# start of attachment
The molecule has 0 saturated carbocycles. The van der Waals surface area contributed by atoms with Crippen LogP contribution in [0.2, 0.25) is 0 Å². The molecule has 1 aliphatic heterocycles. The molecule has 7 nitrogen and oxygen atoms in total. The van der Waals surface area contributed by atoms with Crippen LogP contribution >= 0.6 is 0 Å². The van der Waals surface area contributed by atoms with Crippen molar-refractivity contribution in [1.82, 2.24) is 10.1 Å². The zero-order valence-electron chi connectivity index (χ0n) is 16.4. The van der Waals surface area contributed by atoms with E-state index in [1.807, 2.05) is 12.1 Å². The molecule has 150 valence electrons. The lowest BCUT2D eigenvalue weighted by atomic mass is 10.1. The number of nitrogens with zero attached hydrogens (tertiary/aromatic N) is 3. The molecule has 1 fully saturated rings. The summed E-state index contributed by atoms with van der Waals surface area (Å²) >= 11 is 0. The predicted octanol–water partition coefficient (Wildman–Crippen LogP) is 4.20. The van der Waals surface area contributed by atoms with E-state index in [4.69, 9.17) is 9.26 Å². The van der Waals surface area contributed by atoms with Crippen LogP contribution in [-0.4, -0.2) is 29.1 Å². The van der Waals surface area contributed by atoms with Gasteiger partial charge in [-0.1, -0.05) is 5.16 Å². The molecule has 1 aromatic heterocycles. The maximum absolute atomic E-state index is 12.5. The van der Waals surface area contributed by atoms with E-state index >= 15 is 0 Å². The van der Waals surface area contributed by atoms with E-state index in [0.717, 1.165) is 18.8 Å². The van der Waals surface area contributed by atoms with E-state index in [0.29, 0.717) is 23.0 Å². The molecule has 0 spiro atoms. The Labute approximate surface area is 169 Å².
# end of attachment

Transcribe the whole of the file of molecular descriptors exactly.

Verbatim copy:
The molecule has 0 saturated carbocycles. The van der Waals surface area contributed by atoms with Crippen LogP contribution in [0.2, 0.25) is 0 Å². The molecule has 1 aliphatic heterocycles. The molecule has 7 nitrogen and oxygen atoms in total. The van der Waals surface area contributed by atoms with Crippen LogP contribution >= 0.6 is 0 Å². The van der Waals surface area contributed by atoms with Crippen molar-refractivity contribution in [1.82, 2.24) is 10.1 Å². The zero-order valence-electron chi connectivity index (χ0n) is 16.4. The van der Waals surface area contributed by atoms with E-state index in [1.807, 2.05) is 12.1 Å². The molecule has 150 valence electrons. The lowest BCUT2D eigenvalue weighted by atomic mass is 10.1. The number of nitrogens with zero attached hydrogens (tertiary/aromatic N) is 3. The molecule has 1 fully saturated rings. The summed E-state index contributed by atoms with van der Waals surface area (Å²) >= 11 is 0. The predicted octanol–water partition coefficient (Wildman–Crippen LogP) is 4.20. The van der Waals surface area contributed by atoms with E-state index in [4.69, 9.17) is 9.26 Å². The van der Waals surface area contributed by atoms with Crippen LogP contribution in [-0.4, -0.2) is 29.1 Å². The van der Waals surface area contributed by atoms with Gasteiger partial charge in [-0.1, -0.05) is 5.16 Å². The molecule has 1 aromatic heterocycles. The maximum absolute atomic E-state index is 12.5. The van der Waals surface area contributed by atoms with E-state index >= 15 is 0 Å². The van der Waals surface area contributed by atoms with E-state index in [0.717, 1.165) is 18.8 Å². The van der Waals surface area contributed by atoms with E-state index in [0.29, 0.717) is 23.0 Å². The molecule has 0 spiro atoms. The Labute approximate surface area is 169 Å².